Last week, the Intergovernmental Panel on Climate Change (IPCC) released their latest assessment report.
This report is the second in a three-part series. Where the first outlines the physical basis of climate change, this report assesses the impacts on humans, biodiversity, and ecosystems. The final report will address mitigation opportunities.
The report bore a grim warning for coastal nations like Aotearoa New Zealand: we will be on the frontline of climate change.
“As reported by NIWA, seven of the last nine years were Aotearoa’s warmest, with 2021 being the hottest on record,” says Our Seas Our Future (OSOF) policy coordinator, Gemma Coutts. “With these rising temperatures, we will continue to see more cases of extreme weather events – floods, droughts, fires and storms.”
“Small island nations are at risk of coastal hazards, like tropical cyclones, sea level rises and storm surges,” says Coutts. “Many of these island communities are already seeing the effects of climate change. In 2017, almost all of Dominica’s infrastructure was destroyed by tropical cyclone Maria and right now, parts of New South Wales and Queensland in Australia have seen a year’s worth of rain over one week.”
Globally, at least one billion people living in coastal cities are at risk from climate induced coastal hazards. For Aotearoa, which possesses the ninth longest coastline in the world, the projected sea level rise will displace a population the size of Nelson by the end of the century.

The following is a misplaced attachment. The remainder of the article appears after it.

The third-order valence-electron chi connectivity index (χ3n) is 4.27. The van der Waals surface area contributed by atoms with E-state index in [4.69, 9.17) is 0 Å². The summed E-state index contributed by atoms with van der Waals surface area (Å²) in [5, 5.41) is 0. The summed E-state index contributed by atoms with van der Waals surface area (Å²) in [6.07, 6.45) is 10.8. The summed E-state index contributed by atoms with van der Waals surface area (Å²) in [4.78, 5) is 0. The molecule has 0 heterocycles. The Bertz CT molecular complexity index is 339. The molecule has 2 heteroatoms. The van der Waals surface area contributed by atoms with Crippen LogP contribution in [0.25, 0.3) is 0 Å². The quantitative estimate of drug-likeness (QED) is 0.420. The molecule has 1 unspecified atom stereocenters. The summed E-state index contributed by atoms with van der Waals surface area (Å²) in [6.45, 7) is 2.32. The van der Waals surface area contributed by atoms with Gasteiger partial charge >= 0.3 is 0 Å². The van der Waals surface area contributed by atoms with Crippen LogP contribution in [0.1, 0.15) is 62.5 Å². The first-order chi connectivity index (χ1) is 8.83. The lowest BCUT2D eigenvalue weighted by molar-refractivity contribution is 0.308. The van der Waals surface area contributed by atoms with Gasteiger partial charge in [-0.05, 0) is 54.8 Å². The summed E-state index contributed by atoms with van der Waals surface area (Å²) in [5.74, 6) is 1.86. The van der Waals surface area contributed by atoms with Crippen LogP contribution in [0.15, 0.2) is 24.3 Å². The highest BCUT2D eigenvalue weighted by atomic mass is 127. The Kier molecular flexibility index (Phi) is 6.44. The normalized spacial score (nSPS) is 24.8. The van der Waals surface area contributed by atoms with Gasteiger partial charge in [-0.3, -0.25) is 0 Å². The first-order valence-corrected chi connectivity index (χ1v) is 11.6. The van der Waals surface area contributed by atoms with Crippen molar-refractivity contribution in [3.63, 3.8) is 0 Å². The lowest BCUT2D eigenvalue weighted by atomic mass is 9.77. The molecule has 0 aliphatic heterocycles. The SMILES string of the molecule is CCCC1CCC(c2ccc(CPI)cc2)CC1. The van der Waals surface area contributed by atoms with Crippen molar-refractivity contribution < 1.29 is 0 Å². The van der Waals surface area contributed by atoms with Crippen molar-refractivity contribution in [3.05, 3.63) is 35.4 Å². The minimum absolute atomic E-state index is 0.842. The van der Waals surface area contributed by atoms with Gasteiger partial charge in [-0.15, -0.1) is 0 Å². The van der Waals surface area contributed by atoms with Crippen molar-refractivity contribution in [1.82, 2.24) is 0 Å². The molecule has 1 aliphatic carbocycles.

The report makes clear that vulnerable communities will be disproportionately impacted. An estimated 3.3 – 3.6 billion people are considered highly vulnerable, which is in part driven by inequality and social and economic marginalisation. This is of particular importance for Aotearoa where the potential impacts of climate change will severely impact Māori culture and wellbeing by 2100.
Significant impacts on biodiversity and ecosystems are also projected. There will be greater reef erosion, coral bleaching, ocean acidification, and introduction of invasive species. This will have flow-on impacts for the communities that rely on the services provided by these ecosystems, such as fisheries and storm protection.
“Limiting global warming to 1.5°C is now a matter of urgency,” says Coutts. “OSOF calls on the government to take immediate action. We must establish Aotearoa’s Emissions Reduction Plan and National Adaptation Plan now so that meaningful steps can be taken to manage emissions and respond to the very real risks posed by climate change.”
“Collaborative action will be critical in achieving this. The government must engage and listen to all communities across Aotearoa, and work collaboratively with Māori and local communities to formulate an inclusive and proactive climate adaptation plan.”
“As the IPCC has clearly directed, this is the decade where we make it or break it,” says Coutts.